AC: The novel is set in London, and in particular in the Barbican Estate, a large postwar residential complex in the ‘Brutalist’ architectural style. Could you please talk about what role/s the city and the estate play in the world of the novel?

ZD: With its soaring concrete towers and fortress-like design, the Barbican Estate is revered by many architects, but to visitors it can feel almost post-apocalyptic on a winter’s day. Simone can’t hear her neighbours through the thick walls, at night she looks out to empty offices, and the apartment itself is sealed and quiet and colourless. All these elements increase her sense of isolation and unease, and hopefully add to the spooky atmosphere.

London itself also drives the story forward, as Simone is constantly bumping up against strangers, both friendly and menacing. There’s a beautiful novel by Russell Hoban called Amaryllis Night and Day and much of the narrative is simply the main character wandering around London to his own unique map. As a new mother, Simone also creates a new map of the city, ending up somewhere very different from where she started.

That other country, Motherhood

AC: Motherhood is at the centre of the novel, and there is so much that could be discussed concerning your portrayal of Simone’s entry into this new world. I imagine book clubs are going to love doing just that! I’ll confine myself to asking about the issue of motherhood and gender roles—as expressed, for example, in the following passage:

[The use of valium in the 1960s and SSRIs today] made it easier for us to keep smiling and to keep doing and to not feel quite so very, very angry, because despite everything nothing had changed. We got to work, yes, but we still had to do everything else.

How much did this sense of ‘ordinary madness’ (I’m borrowing the term from Susan Midalia’s superb novel of the same name) caused by socially constructed parental roles play into the development of your characters?

ZD: For Paul and Simone, what had been a pleasant and undemanding relationship changes overnight with the arrival of an unplanned baby. After two weeks of paternity leave Paul returns to work, while Simone is left at home, holding a wailing newborn, her identity reduced to one word: mother. Add sleep deprivation, the impact of pregnancy and birth and her isolation in an unfamiliar city, and Susan Midalia’s wonderfully accurate ‘everyday madness’ soon descends. Simone feels isolated and unsupported, while Paul doesn’t really know how he can help apart from going out and earning money. It’s a dynamic familiar to many new parents, and in Paul and Simone’s case the tension is ramped up further by the fact that they don’t really know each other. From a storytelling point of view, it gave me a lot to work with.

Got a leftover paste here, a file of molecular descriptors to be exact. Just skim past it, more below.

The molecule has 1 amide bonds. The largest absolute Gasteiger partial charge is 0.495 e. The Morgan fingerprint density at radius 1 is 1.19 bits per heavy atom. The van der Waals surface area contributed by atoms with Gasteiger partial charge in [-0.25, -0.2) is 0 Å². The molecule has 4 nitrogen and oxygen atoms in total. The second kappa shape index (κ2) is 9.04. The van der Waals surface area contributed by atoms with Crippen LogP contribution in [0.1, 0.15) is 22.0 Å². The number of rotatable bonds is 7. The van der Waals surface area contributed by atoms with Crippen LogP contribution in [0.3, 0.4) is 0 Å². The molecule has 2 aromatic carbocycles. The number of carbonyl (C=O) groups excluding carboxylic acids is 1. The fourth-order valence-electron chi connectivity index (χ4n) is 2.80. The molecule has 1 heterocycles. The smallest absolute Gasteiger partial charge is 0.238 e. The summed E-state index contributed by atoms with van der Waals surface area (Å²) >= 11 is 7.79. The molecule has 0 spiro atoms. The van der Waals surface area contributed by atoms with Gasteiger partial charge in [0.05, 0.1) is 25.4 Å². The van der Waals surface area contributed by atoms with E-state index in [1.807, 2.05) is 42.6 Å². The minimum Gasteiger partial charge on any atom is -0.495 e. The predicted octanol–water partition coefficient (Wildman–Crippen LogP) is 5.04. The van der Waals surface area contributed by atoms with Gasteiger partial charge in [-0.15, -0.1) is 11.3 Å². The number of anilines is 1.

When a character knocks on your door…

AC: Into the fraught situation of new motherhood comes a character who destabilises the already unstable. Could you talk, please, about Rachel (without, of course, giving away any spoilers)?

ZD: Rachel turned up at the door of the apartment, much as she does in the novel, when I was writing one day. Until that happened, I never believed writers who say that a character can just appear fully formed, but now I only hope it happens again. She felt like someone whose story I was getting to know as I wrote, and she’s a persistent and shadowy presence who is probably more than a little inspired by all the gothic novels I’ve read over the years.

Wise elders

AC: I loved your character Jennifer, who works at the V&A Museum of Childhood. She seems to play a pivotal role in Simone’s story. Could you tell us about her and what she represents?

ZD: Jennifer is a sixty-something woman who befriends Simone one day when she visits the museum with her baby. She makes Simone a cup of tea, sits with her, listens, and is a kind of substitute parent and wise elder when Simone’s own mother is far away. So much of parenting is simply being present, being there and nowhere else, and I think that’s the lesson that Jennifer brings.

Writing place from afar

AC: Zoe, I understand you were born and raised in Perth, went to London to live and work (as your character Simone does) and now live with your family in Germany. With The Night Village set in London, I was wondering about your connection with place. Is it a major inspiration for your work? And as someone who finds it easier to write about a place when I’m not in it, may I ask about your take on whether it’s easier to write about a place from afar?

ZD: Place seems to come first when I start a story, and then I think about who might live there and how they respond to their environment. I wrote The Night Village in Perth, and in some ways remembering London—the milky winter light, the warmth of buses and museums, the streets and sounds—was as good as being there.

I moved to Berlin, my husband’s hometown, in 2018, thinking rather blithely that I’d set a novel here. But the longer I stay, the less qualified I feel to write about Germany. I’m learning German and maybe, if I’m lucky, a story will come. Strangely enough, my imagination is now directed towards Perth. So yes, I am with you, Amanda, on finding it easier to write about a place when you aren’t there.

The title from within